Skip to main content

An Open Letter from a Resident of Van Wert, Ohio

The following letter, written by Steve Rusk of Van Wert, Ohio, is one resident's experience with life inside a wind project's "footprint". It addresses some of the intangible factors in assessing damage to property values and health for residents living in a wind industrial zone.


Hello, I used to live in the Blue Creek Wind Farm at 10038 Elm Sugar Rd. Scott, Ohio. In July 2012 the bank sold my home at considerable loss for $16,500, down from a prewind farm appraised value of $73,000. This devaluation wasn't due to any obvious aesthetic damage the property had suffered nor the fact that no one looking to move to the country wants to live in an industrial zone. This depreciation was caused by the risk factors associated with living there, primarily infrasound exposure. Besides adverse health effects, selling a residence in a wind farm is also risky. Failure to to call out the presence of infrasound can result in a lawsuit, even declaring it's presence may not be enough protection. When the property owner participates in the sale the owner assumes most if not all of the risk and the bank is protected.

Lack of regulation means there are no established standards for safe levels of exposure to infrasound, any exposure must be recognized as dangerous. Lack of regulation also means there are no laws to compel the wind farm companies to tell you their machines produce it. The wind farms generate an ambient area of infrasound extending well beyond their boundaries with roving hot zones depending on wind speed, direction, turbine placement, etc. Due to the large number of variables actual infrasound levels can be determined only by extensive mapping of the site after the wind farm is in operation.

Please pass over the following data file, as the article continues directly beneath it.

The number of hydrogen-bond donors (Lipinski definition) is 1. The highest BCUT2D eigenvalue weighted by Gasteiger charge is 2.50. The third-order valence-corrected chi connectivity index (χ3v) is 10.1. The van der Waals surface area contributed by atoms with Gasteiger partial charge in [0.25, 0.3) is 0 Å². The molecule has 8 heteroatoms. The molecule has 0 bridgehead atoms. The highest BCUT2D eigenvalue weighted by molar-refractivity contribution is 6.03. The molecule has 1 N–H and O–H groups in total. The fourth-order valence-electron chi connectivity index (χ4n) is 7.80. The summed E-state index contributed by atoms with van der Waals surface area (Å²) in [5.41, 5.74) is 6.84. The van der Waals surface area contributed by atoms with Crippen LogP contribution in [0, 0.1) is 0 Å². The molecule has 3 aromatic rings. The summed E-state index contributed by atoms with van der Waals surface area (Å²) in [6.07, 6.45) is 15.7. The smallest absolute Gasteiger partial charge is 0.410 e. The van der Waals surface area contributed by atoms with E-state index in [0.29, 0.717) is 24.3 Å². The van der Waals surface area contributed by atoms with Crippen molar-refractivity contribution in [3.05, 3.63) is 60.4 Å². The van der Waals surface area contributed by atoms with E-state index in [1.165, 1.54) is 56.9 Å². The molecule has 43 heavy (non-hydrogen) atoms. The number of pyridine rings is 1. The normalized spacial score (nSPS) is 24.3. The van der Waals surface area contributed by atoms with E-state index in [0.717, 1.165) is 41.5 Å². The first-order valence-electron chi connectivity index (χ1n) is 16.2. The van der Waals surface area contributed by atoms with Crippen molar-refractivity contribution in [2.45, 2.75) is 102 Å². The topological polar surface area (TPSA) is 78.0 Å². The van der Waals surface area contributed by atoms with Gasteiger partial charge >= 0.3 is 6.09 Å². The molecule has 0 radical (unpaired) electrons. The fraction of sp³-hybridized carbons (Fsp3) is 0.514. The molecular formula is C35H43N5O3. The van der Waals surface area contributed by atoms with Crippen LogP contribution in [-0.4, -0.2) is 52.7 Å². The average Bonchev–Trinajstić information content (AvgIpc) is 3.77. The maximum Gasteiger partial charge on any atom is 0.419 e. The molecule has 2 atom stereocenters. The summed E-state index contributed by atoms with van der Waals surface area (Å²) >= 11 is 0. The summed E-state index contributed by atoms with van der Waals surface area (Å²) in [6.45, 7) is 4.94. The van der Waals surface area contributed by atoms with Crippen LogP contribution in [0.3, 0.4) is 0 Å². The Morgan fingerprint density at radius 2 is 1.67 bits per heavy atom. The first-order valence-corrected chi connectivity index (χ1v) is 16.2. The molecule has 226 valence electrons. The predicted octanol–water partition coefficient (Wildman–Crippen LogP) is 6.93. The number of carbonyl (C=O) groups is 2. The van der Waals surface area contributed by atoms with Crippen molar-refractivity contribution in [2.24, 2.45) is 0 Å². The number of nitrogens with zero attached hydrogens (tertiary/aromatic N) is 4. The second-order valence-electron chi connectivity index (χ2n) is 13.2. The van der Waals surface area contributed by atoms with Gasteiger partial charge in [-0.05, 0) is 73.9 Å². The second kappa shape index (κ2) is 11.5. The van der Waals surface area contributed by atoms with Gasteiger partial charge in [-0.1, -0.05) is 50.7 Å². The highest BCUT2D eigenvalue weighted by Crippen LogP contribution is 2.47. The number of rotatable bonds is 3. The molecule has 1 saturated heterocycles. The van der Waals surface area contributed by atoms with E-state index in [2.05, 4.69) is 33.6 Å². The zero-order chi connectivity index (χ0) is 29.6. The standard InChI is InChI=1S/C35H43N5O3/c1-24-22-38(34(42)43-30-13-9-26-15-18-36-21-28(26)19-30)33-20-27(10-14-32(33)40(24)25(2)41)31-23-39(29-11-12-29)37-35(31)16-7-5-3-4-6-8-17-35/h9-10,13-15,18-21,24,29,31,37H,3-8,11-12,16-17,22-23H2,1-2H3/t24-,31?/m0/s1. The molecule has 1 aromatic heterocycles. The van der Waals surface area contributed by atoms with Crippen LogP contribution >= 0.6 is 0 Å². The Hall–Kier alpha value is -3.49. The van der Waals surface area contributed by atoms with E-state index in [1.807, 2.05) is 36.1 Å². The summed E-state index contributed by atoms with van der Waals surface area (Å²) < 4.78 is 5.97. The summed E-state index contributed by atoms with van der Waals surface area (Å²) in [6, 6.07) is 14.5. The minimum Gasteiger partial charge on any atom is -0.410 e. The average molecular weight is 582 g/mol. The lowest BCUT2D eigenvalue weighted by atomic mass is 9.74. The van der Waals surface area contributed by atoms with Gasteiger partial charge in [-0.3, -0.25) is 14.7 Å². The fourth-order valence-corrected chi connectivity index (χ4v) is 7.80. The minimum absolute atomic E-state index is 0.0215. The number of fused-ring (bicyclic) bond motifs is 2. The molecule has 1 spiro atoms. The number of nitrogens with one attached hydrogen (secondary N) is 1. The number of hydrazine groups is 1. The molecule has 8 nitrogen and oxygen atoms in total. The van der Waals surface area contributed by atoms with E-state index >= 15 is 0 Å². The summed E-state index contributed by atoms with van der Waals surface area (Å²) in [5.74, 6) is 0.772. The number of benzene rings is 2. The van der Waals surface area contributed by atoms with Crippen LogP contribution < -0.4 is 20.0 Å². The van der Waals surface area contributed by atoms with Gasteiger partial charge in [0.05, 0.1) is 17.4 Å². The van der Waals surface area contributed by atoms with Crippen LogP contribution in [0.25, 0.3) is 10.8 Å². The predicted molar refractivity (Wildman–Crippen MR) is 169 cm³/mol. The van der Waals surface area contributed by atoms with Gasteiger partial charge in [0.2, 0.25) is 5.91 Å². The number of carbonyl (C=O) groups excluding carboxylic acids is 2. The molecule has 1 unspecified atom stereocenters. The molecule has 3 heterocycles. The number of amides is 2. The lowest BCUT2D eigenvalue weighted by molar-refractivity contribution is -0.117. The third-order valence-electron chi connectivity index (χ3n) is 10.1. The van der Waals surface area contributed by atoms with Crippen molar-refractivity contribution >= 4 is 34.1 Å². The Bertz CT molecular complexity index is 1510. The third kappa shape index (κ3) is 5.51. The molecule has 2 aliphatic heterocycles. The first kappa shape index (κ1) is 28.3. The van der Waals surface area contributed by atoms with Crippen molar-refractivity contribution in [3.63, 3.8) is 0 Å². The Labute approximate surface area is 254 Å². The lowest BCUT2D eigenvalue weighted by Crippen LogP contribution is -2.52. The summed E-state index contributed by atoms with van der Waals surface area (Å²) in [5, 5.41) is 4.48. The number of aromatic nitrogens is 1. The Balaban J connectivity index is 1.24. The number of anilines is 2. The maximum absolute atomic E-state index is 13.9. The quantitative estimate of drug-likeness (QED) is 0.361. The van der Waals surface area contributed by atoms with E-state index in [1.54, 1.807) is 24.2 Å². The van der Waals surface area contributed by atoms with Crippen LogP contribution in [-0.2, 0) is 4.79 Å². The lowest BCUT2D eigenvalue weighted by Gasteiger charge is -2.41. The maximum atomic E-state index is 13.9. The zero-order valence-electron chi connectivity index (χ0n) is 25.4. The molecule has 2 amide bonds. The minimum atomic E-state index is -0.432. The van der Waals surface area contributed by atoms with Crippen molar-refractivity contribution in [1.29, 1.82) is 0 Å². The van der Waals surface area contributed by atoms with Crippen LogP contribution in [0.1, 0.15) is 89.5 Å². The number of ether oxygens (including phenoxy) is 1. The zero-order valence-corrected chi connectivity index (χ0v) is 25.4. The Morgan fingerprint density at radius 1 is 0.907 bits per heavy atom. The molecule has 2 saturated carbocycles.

Blade thump is produced when a wind turbine blade tip passes the supporting pylon at approximately 200 mph. The pressure buildup that occurs, in addition to auditory noise levels, generates an inaudible burst of infrasound that comes out essentially as a beam spreading outward into a fan shaped area at ground level, at right angles to wind direction in the direction of blade rotation. Reaching out to a mile or more with lesser amounts going in the opposite direction, the intensity and area depending on blade speed and other factors. These bursts penetrate all structures, we lack the technology to protect buildings from infrasound penetration. These infrasound fields are hot zones, when 2, 3 or more fields overlap one another you have intensely hot areas. At a top operating speed of 19 RPM with 3 blades, that is 57 bursts per minute being generated by each and every wind turbine in operation. Each pulse passing through your body like a shock wave acting as a hammer on every cell, whenever the turbines are in operation. Nerve cells are most easily injured by this effect, developing nerve cells much more so. There are serious health risks even for healthy adults living with frequent exposure to infrasound and especially for children, the elderly and individuals with various health conditions.